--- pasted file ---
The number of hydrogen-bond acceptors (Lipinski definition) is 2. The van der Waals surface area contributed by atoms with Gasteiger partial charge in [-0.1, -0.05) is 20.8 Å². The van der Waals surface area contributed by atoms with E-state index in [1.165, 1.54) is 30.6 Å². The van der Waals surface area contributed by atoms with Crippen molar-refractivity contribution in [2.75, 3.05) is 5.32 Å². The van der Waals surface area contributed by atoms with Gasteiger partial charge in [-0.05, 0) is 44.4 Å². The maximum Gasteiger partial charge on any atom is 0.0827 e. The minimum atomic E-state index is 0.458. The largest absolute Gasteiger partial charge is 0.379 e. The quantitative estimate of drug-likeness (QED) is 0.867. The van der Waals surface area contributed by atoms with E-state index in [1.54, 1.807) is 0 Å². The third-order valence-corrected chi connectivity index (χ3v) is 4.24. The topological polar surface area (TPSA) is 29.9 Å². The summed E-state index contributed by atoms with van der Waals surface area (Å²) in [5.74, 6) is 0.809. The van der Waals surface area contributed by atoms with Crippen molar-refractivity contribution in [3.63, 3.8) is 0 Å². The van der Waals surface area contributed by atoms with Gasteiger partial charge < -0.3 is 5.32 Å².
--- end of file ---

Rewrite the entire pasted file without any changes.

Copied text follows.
The number of hydrogen-bond acceptors (Lipinski definition) is 2. The van der Waals surface area contributed by atoms with Gasteiger partial charge in [-0.1, -0.05) is 20.8 Å². The van der Waals surface area contributed by atoms with E-state index in [1.165, 1.54) is 30.6 Å². The van der Waals surface area contributed by atoms with Crippen molar-refractivity contribution in [2.75, 3.05) is 5.32 Å². The van der Waals surface area contributed by atoms with Gasteiger partial charge in [-0.05, 0) is 44.4 Å². The maximum Gasteiger partial charge on any atom is 0.0827 e. The minimum atomic E-state index is 0.458. The largest absolute Gasteiger partial charge is 0.379 e. The quantitative estimate of drug-likeness (QED) is 0.867. The van der Waals surface area contributed by atoms with E-state index in [1.54, 1.807) is 0 Å². The third-order valence-corrected chi connectivity index (χ3v) is 4.24. The topological polar surface area (TPSA) is 29.9 Å². The summed E-state index contributed by atoms with van der Waals surface area (Å²) in [5.74, 6) is 0.809. The van der Waals surface area contributed by atoms with Crippen molar-refractivity contribution in [3.63, 3.8) is 0 Å². The van der Waals surface area contributed by atoms with Gasteiger partial charge < -0.3 is 5.32 Å².